1. I see no more crucial place to start than with food and our country’s food-security. We will change both the way we grow food and the food we eat. We will create more small local farms, more small farmers, more ecologically-sane fertilization methods, more seed saving and exchanging, more farmers markets and CSAs. We will grow food on our city’s rooftops, windowsills, and front stoops. We will grow food in our suburban lawns, parking lots, and golf courses. We will become self-sufficient in food-production with a smarter kind of agriculture that does not waste soil, pollute water, and poison our children. This, my fellow Americans, is true “homeland security.”

2. Next up is transportation. We will need to move ourselves and our products around largely without the aid of fossil fuels, as these will become only more expensive and unavailable in the years ahead. Is transportation with minimal fossil fuels even possible? Of course it is! We did it for centuries before the Industrial Age, and we need only to reclaim those technologies. Bicycles with trailers, hand-carts, and electric scooters will be made available as much as possible. Mules, oxen, and draft horses will be bred as rapidly as possible for distribution to our farms, towns, and cities. These will not allow us the mobility of former years, but that is the price we pay for thoughtlessly squandering our fossil fuels.

3. If we are to be a less-mobile, more-localized people, we will need to start producing most of the necessities of everyday life in the places where we live. Globalized trade was a brief artifact of the now-ended age of cheap fossil energy. We will need to re-learn lost manufacturing skills and regain the proud craftsmanship of our forebearers. This great re-skilling of America will be a high priority in the coming years. The list of self-manufactured goods we’ll need is long. It includes tools, clothes, blankets, furniture, housing materials, bikes, wood-burning stoves, solar cookers, and rainwater collection systems -- among many other items. Trade of these goods will again take place locally -- within and between our regions, rather than across oceans and hemispheres.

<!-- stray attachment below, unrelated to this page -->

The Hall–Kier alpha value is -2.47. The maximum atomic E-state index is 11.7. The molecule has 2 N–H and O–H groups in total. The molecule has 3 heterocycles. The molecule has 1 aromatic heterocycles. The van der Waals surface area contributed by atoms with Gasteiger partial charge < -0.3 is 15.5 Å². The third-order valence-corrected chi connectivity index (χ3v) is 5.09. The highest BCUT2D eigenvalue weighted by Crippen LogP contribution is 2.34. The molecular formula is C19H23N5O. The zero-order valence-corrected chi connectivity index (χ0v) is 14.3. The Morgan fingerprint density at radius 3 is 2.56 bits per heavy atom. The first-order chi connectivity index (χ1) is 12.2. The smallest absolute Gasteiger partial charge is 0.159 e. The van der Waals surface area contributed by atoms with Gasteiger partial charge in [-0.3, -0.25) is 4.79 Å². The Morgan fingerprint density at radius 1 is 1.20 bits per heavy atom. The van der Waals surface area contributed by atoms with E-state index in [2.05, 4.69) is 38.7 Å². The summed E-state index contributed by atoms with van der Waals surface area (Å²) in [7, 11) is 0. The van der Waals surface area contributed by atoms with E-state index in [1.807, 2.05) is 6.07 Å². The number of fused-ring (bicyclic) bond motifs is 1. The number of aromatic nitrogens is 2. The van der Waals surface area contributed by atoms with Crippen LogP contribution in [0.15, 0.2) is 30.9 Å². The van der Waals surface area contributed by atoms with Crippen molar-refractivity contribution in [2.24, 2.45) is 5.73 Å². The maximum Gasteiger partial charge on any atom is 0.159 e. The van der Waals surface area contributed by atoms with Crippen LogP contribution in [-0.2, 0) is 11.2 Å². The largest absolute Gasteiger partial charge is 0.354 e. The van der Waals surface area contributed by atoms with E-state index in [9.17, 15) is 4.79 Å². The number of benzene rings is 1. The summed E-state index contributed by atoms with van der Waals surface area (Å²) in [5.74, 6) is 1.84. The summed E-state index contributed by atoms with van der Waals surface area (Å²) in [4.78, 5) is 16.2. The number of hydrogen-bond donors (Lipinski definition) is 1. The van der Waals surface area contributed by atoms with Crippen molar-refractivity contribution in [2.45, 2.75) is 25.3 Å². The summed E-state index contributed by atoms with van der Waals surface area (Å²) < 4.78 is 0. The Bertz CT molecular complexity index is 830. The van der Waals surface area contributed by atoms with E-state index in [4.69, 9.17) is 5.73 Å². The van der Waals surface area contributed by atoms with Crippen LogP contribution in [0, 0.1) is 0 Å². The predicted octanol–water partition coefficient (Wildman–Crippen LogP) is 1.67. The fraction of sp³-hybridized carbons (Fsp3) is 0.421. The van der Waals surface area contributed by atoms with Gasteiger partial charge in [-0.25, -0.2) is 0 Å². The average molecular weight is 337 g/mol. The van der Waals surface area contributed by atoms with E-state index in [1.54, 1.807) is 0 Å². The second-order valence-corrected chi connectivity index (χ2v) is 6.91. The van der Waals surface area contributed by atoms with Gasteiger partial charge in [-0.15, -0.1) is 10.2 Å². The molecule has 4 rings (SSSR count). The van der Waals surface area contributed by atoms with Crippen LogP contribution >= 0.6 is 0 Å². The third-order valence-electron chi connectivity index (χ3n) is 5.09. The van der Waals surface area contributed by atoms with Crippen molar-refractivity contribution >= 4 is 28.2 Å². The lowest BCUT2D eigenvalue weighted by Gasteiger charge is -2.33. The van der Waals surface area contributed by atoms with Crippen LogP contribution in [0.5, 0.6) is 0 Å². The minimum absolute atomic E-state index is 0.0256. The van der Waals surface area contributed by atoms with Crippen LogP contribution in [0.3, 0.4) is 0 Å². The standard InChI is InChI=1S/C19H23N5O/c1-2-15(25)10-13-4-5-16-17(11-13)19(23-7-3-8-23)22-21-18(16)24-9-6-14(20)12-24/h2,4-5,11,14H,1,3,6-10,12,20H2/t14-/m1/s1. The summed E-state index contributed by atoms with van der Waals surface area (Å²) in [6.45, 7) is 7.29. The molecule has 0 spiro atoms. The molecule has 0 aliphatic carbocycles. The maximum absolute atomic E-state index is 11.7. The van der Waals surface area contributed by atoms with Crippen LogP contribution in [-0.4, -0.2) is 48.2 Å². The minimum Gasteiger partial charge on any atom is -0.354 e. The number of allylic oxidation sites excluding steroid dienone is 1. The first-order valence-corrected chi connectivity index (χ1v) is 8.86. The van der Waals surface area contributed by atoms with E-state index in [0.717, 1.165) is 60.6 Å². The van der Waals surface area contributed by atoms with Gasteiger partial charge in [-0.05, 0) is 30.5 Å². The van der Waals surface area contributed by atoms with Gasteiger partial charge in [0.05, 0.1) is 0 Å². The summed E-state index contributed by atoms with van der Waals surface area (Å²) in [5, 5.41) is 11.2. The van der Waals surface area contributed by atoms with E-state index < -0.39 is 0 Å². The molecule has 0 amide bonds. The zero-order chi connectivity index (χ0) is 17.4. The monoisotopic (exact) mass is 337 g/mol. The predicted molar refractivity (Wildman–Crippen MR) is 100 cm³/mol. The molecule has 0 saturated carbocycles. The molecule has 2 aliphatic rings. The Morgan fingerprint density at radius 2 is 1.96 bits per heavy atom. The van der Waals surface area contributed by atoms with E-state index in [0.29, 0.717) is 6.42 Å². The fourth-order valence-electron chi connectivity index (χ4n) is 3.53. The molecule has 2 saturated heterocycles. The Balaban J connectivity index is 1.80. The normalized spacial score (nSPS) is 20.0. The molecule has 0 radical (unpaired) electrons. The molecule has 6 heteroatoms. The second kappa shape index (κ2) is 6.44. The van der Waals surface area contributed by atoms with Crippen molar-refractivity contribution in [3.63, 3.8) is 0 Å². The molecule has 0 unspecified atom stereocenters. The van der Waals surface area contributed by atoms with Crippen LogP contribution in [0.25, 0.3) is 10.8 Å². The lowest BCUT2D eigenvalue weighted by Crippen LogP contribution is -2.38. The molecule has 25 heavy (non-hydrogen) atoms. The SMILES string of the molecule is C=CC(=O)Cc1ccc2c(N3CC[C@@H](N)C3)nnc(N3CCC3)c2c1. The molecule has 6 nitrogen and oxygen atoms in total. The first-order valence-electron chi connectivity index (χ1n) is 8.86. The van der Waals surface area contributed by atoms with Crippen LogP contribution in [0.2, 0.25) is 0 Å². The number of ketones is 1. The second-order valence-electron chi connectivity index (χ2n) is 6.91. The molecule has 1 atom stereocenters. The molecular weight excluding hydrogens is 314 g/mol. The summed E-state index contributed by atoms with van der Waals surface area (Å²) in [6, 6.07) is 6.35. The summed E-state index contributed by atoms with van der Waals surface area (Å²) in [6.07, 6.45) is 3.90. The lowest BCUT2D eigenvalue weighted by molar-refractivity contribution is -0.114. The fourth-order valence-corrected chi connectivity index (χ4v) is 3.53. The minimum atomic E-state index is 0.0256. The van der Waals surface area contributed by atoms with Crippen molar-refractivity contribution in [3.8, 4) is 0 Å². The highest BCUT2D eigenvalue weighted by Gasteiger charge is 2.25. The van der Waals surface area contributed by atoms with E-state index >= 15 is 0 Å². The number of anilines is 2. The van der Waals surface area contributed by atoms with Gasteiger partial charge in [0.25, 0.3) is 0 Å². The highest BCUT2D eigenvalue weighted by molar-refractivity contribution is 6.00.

Now I know what many of you are thinking: Must we really throw out our 20th century technological gains? Is the reclaiming of 19th century technology really necessary? Aren’t we giving up? I respond by saying this: What choice do we have? Where is the fossil energy to run our computers, cars, and tractors? I’ll tell you -- it’s gone; sqandered by seven generations of tragic excess. Gone forever.

Can We Do This?

So can we do this? Can we make this monumental transition towards some sort of lower-energy, lower consumption, humane living arrangement that can persist within the limits now pressing down upon us from all sides? Can we humans carve out our necessarily-limited niche on this planet without overstepping our boundaries? Can we do it without the violent convulsions to which humans are historically prone?

I, of course, am confident that we can, and I am willing to make great personal sacrifices to achieve this success. I hope many of you share my confidence and my resolve.

Make no mistake – our journey forward will not be easy. Change of this magnitude will be a monumental task with no guarantee of success. There will be pain and suffering -- our past excesses have guaranteed this. Our only hope is to minimize this suffering as much as possible while resolutely pursuing some sort of livable future for our children.

So it’s time to get down to work. May we manage the decline phase of our civilization with every bit of intelligence, kindness, and dignity our species can summon.